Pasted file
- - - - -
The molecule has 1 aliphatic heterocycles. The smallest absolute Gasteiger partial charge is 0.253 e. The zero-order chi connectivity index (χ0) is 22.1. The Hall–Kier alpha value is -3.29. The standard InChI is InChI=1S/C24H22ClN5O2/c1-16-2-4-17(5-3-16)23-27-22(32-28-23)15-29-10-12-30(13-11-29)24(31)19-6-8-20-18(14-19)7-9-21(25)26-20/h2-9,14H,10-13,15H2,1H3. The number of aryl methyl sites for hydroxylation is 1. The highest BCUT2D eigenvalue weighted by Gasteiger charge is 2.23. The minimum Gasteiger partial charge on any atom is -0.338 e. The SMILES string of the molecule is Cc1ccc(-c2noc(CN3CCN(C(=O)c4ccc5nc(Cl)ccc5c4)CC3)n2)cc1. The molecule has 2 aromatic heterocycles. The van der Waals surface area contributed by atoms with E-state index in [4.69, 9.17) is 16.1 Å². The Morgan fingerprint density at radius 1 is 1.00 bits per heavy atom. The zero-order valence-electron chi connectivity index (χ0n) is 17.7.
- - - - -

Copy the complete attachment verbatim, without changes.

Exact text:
The molecule has 1 aliphatic heterocycles. The smallest absolute Gasteiger partial charge is 0.253 e. The zero-order chi connectivity index (χ0) is 22.1. The Hall–Kier alpha value is -3.29. The standard InChI is InChI=1S/C24H22ClN5O2/c1-16-2-4-17(5-3-16)23-27-22(32-28-23)15-29-10-12-30(13-11-29)24(31)19-6-8-20-18(14-19)7-9-21(25)26-20/h2-9,14H,10-13,15H2,1H3. The number of aryl methyl sites for hydroxylation is 1. The highest BCUT2D eigenvalue weighted by Gasteiger charge is 2.23. The minimum Gasteiger partial charge on any atom is -0.338 e. The SMILES string of the molecule is Cc1ccc(-c2noc(CN3CCN(C(=O)c4ccc5nc(Cl)ccc5c4)CC3)n2)cc1. The molecule has 2 aromatic heterocycles. The van der Waals surface area contributed by atoms with E-state index in [4.69, 9.17) is 16.1 Å². The Morgan fingerprint density at radius 1 is 1.00 bits per heavy atom. The zero-order valence-electron chi connectivity index (χ0n) is 17.7.